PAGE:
The National Archives of Italy (Direzione Generale per gli Archivi) and FamilySearch are involved in a combined effort to digitize Italian Civil Registration records from 1802 through 1941. Italian Civil Registration records are a rich source of vital information containing birth (1802 - 1902), marriage (1802 – 1912), and death (1802 - 1941) records. When completed over 115 million digital images of Italian vital records will be searchable on the Family Search website. Agreement for this effort began in 2011 and the digitizing of records from the National Archives of Italy and from Family Search microfilms and vault records is currently underway. Digitized records are added continually to the Family Search website, http://www.familysearch.org. Indexing of the records for online searches is an ongoing project and Family Search is looking for volunteers to assist the indexing effort. If you are interested in volunteering for this worthwhile and significant project please visit http://www.familysearch.org, and select Volunteer and Indexing. For more information about the digitization project please visit the National Archives of Italy website at http://www.antenati.san.beniculturali.it and the Family Search website at https://familysearch.org/italian-ancestors.1

1"Press Release for Italian Ancestors Project," LoSpecchio 18 (Spring 2013):4. LoSpecchio is the newsletter of the Italian Genealogical Society of America.

Friday, June 7, 2013

Italian Onsite Research Demystified

Last Saturday I attended a superb presentation by Mary Tedesco at the Italian Genealogical Society of America June meeting held at the National Archives in Waltham. Mary is a professional genealogist who specializes in Italian research. She shared her extensive knowledge of Italian research strategies in a presentation on onsite research in Italian repositories. Below are some of the highlights on Italian onsite research from Mary’s presentation:
  • Italian civil genealogical records are held either at the town/city level or at the state level.
    • Town/city level records are kept at the town or city hall (municipio) at the General Registry Office (Ufficio Anagrafe) and the Vital Records Office (Ufficio di Stato Civile). In addition to census records, which are taken every ten years, the General Registry Office holds the certificate of the Original Status of the Family (Certificato di Stato di Famiglia Originario), an important document which contains date and location information on birth, marriage, and death for members of a family group. The certificate also indicates the dates of emigration from Italy for family members. The Vital Records Office contains civil records of birth, marriage, and death.
    • State-level records are held at the State Archives (Archivi di Stato) in each province. The holdings at the state level vary from province to province, and may include civil, military, notarial, hospital, and church records. An online catalog for state-level archival holdings is available at http://www.archivi-sias.it/index.asp.
  • Churches hold archival records, including annual censuses (Stato D’Anima). Some Church records date back to the 1500’s. Other sources of genealogical information for the Italian researcher are local libraries (biblioteche) and cemeteries (cimiteri). Although cemetery plots in Italy are generally rented for a thirty-year period, the cemetery office may keep burial records for a longer period.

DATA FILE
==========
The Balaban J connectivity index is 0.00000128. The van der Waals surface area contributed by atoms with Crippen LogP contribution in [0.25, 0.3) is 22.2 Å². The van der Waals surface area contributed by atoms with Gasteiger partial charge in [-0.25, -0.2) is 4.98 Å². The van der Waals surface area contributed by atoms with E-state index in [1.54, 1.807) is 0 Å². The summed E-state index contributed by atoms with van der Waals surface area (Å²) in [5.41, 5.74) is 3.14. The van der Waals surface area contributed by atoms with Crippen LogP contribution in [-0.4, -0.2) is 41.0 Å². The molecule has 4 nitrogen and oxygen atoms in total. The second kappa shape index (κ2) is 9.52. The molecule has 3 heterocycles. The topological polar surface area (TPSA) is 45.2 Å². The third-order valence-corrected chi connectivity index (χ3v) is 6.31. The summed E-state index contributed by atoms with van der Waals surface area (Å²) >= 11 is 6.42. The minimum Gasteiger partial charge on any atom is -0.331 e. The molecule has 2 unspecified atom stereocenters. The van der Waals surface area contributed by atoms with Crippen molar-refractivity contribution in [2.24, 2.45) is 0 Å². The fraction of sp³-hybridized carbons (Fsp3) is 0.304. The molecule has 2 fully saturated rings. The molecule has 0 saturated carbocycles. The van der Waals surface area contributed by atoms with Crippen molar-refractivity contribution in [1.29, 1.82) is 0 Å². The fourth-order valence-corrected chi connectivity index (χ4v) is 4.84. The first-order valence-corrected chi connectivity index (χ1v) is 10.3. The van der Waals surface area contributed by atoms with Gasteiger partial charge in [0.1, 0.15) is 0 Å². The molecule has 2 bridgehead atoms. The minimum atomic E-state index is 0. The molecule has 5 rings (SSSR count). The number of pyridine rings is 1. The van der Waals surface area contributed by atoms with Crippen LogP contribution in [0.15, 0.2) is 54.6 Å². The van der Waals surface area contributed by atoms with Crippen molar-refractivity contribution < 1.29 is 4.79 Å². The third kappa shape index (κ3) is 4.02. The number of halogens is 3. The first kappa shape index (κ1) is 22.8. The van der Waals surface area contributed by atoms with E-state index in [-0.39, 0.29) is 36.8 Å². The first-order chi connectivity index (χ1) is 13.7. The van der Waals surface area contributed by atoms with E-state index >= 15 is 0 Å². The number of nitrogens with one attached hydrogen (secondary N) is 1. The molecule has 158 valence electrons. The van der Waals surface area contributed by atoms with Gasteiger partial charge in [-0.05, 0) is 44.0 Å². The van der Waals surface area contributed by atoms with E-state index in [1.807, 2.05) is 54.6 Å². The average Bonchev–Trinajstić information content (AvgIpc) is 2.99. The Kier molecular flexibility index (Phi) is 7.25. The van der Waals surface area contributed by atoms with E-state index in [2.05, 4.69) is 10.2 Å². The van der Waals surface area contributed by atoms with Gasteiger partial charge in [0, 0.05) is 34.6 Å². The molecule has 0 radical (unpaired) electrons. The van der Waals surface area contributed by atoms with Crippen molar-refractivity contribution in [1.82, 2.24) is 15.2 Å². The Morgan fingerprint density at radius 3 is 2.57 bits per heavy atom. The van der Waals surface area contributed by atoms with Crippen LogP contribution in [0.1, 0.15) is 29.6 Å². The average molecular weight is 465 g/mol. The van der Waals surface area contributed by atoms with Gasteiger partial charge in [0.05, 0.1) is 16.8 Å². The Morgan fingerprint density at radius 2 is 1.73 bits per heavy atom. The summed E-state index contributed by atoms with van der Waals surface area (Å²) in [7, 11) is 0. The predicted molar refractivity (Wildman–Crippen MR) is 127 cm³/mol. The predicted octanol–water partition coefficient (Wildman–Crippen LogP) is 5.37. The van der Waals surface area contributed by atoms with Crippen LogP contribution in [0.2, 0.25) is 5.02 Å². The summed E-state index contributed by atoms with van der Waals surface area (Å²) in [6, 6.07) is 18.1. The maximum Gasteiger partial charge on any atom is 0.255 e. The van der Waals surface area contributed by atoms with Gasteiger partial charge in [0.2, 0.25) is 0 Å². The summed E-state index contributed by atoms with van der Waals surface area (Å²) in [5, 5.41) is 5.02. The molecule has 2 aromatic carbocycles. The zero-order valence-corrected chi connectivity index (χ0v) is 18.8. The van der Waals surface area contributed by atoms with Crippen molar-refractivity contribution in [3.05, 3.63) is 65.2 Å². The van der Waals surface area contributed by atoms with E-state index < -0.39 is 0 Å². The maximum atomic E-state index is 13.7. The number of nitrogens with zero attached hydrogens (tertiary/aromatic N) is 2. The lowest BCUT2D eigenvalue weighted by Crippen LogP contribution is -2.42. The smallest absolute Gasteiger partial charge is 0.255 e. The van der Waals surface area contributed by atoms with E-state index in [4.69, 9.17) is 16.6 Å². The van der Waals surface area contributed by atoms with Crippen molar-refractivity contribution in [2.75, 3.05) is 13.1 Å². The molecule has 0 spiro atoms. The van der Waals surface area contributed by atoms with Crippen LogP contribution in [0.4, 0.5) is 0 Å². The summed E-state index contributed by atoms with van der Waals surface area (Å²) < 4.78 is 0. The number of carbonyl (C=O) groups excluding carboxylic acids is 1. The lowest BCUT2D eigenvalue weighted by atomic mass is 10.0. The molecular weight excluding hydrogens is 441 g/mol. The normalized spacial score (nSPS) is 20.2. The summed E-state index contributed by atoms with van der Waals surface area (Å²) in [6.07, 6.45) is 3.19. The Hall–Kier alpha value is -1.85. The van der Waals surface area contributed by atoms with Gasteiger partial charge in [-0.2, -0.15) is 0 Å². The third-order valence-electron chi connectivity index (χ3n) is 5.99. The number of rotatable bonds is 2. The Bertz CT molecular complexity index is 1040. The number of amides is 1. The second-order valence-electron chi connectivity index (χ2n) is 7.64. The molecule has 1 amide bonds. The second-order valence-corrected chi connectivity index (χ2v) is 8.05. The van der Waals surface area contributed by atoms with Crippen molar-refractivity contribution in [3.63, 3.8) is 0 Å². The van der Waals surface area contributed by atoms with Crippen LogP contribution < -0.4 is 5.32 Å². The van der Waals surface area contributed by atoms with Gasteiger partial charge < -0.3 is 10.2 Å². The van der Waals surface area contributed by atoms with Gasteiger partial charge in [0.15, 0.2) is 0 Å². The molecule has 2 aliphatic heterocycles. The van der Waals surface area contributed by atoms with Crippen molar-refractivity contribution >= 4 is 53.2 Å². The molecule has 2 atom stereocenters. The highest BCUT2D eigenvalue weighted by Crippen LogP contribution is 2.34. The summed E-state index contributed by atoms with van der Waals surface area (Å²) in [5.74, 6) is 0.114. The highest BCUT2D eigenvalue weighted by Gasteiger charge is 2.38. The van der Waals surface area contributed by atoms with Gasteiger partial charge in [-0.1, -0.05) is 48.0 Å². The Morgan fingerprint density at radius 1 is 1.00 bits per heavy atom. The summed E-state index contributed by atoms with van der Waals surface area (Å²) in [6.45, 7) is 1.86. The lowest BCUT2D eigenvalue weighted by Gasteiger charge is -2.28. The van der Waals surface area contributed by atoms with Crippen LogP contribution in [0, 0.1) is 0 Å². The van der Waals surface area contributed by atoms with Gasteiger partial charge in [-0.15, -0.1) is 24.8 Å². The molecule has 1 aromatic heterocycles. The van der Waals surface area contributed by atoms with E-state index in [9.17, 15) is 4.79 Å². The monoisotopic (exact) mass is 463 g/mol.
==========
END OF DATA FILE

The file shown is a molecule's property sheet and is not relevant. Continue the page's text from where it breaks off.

• Letters for research requests should always be written in Italian. A recommendation for guidelines to follow is Lynn Nelson’s A Genealogist’s Guide to Discovering Your Italian Roots, which presents excellent examples of the types of letters to mail to various Italian repositories.
Mary also provided information about eligibility for Italian/American dual citizenship and encouraged the audience to determine their eligibility and pursue Italian citizenship if the option is available. She concluded her excellent presentation with encouragement to take the plunge into Italian onsite research and to share success stories with her. Mary can be contacted through her website at http://www.originsitaly.com or by email at progenitore@gmail.com.

Thursday, June 6, 2013

Remembering D-Day

Today marks the sixty-ninth anniversary of D-Day, the Allied Invasion of Normandy in World War II and the largest amphibious military operation in history. Parachute drops over Normandy began in the early morning hours of June 6, and at 6:30 A.M. the land invasion commenced at five Normandy beaches. The Allied forces encountered light resistance at Gold, Juno, Sword, and Utah beaches. The battle to take Omaha Beach was a desperate fight, as 2000 troops lost their lives in the attempt. The tenacity of the combined Allied forces saved the day, and by evening all five beaches were under Allied control. Many regard D-Day as the beginning of the end of World War II in Europe.

Two movies that depict the bravery of the Allied forces on D-Day are The Longest Day (1962) and Saving Private Ryan (1998). The HBO mini-series Band of Brothers (2001) also has an episode detailing the Normandy Invasion.1

1History.com, “June 6, 1944: D-Day”, D-Day – History.com This Day in History – 6/6/1944 (http://www.history.com/this-day-in-history/d-day: 6 June 2013).